N THE EARLY CHURCH, particular Churches were noted for specific strengths (and, sometimes, specific weaknesses). The same is true even now. There are certain dioceses throughout the world that are especially notable in one fashion or another, for example: Venice, Manila, München und Freising, Westminster, New York, Paris, Montreal, Calcutta, Armagh, and so many others. These sees have become notable on account of various factors. In some cases, what makes the place noteworthy is its historical or political import. In other cases, the significance is the cultural richness of the place. In still other places, it is the saintly figures the territory has produced that make it stand out.
Within the United States, even, there are some dioceses that stand out in unique ways: St. Louis, Los Angeles, Baltimore, Boston, etc. Similarly, within every diocese, there are certain parishes that are especially remarkable, whether on account of history, architecture, outreach, or some other unique feature. As members of a hierarchical Church, none of this should surprise or upset us. After all, when one member of the Body is honored, all of us share in that member’s joy (c.f., 1 Corinthians 12:26).
Philadelphia is my home, so I naturally have a fondness for the place. My predispositions notwithstanding, Philadelphia is objectively a local Church of great richness. It is home to a Latin Rite diocese and a Ukrainian archeparchy. It claims both St. Katharine Drexel and St. John Neumann as its own. Philadelphia set a model for the rest of the country with its Catholic school system and its Forty Hours devotions. It is the birthplace of freedom and the nation’s first capital. Philadelphia has hosted a Eucharistic Congress and a papal visit (from St. John Paul II), and the archdiocese is presently preparing for next year’s World Meeting of Families, expected to bring Pope Francis to these shores.
All of these factors contribute to the richness I see in the Church of Philadelphia. When we celebrated our bicentennial as a diocese in 2008, these blessings were all collected and organized in a history book that was distributed through our parishes. Another factor that distinguishes the tradition of our archdiocese is its long history of sacred music. What is it about sacred music in Philadelphia that is worthy of note? I encourage you to check out this recently published brief booklet to see for yourself.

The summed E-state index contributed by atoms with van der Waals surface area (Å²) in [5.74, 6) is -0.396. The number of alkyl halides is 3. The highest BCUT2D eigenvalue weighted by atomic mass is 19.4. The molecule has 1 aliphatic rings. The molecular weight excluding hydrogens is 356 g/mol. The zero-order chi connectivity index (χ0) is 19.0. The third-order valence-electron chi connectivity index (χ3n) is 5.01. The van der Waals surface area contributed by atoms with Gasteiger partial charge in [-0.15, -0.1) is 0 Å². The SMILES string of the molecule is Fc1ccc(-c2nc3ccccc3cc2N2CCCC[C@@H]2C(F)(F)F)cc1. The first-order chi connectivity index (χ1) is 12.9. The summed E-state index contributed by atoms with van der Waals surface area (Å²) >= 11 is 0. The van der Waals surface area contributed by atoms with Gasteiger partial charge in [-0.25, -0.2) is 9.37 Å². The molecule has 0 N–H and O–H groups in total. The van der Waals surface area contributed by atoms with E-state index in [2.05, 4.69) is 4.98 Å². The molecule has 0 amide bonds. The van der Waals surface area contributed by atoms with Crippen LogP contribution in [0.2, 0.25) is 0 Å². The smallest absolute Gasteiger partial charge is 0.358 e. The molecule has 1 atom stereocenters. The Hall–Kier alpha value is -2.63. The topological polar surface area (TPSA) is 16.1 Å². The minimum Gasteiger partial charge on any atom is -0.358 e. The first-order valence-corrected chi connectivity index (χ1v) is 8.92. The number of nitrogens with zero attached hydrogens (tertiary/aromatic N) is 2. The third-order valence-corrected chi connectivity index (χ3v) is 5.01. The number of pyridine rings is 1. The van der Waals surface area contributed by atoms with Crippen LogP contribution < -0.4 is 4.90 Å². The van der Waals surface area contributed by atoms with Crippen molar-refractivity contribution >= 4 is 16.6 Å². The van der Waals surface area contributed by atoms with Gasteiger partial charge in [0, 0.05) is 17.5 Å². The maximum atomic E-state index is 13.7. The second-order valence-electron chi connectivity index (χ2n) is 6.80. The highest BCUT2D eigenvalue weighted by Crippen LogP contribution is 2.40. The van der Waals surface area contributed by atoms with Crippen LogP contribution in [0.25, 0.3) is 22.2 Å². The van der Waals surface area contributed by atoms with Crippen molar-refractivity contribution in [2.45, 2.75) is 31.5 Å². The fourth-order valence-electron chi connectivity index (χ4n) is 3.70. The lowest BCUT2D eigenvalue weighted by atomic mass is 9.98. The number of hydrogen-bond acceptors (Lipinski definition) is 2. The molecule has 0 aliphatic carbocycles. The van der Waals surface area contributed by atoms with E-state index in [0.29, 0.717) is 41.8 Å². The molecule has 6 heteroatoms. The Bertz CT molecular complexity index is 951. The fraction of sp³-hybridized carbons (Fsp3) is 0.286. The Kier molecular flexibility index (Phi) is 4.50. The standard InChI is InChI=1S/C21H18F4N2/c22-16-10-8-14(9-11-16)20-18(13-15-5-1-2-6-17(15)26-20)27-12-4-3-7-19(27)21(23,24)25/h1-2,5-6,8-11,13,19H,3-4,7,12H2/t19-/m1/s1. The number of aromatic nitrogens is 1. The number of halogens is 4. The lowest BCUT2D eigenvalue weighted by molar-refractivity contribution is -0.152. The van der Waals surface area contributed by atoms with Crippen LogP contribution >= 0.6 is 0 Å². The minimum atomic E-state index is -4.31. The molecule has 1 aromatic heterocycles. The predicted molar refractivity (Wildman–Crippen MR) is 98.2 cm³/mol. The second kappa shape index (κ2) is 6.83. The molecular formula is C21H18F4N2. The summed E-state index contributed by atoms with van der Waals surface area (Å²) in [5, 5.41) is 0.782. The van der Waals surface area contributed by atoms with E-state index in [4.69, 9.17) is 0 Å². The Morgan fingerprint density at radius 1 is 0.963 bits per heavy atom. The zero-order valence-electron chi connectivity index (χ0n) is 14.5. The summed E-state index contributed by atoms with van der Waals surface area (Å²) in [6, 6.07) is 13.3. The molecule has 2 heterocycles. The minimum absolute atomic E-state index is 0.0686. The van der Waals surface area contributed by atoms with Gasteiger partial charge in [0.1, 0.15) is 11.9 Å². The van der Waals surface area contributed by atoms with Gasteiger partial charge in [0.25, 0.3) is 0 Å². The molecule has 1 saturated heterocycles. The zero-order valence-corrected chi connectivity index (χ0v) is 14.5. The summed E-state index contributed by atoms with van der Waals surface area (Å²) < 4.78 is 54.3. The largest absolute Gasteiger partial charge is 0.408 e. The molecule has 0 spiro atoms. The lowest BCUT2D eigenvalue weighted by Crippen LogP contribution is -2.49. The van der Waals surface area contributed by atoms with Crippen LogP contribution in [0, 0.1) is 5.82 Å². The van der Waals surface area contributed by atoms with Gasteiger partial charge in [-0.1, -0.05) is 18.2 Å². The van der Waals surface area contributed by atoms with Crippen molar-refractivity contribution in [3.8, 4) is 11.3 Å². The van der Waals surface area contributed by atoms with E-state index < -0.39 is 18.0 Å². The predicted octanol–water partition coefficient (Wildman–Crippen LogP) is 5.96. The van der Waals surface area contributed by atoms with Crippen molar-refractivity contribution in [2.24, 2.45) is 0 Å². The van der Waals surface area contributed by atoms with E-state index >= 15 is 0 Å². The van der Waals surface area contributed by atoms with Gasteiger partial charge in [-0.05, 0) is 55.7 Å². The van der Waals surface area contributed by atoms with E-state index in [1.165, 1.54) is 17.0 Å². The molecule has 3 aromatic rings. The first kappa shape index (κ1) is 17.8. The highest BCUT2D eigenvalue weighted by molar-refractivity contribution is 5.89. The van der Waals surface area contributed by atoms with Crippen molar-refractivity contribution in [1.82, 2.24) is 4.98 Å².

Beyond the contents of that booklet, there are many other notable facts about this city’s contributions to sacred music. It was in Philadelphia, for instance, that the first American Catholic hymnal was published (Litanies and Vesper Hymns and Anthems as They are Sung in the Catholic Church Adapted to the Voice and Organ, John Aitken, 1787). Philadelphia was home for more than 40 years to Nicolai Montani, famous for his St. Gregory’s Hymnal, which used to be standard issue for Catholic choirs. Lorenzo Perosi, former Maestro of the Sistine Choir and co-writer of Pope St. Pius X’s Tra le Sollecitudini, had connections with St. Charles Borromeo Seminary, for which he composed a Mass. For decades, liturgical music in Philadelphia was under the helm of the incomparable Dr. Peter Lamanna, once dubbed “Mr. Church Music” by a local newspaper. Today, Philadelphia boasts a terrific Archdiocesan Choir, Archdiocesan Boys Choir, Archdiocesan Girls Choir, and a Cathedral Concert series that attracts serious ensembles of the highest quality.
Many great things could be said of every local Church. Collecting a history such as this one might be a worthy endeavor for your diocese.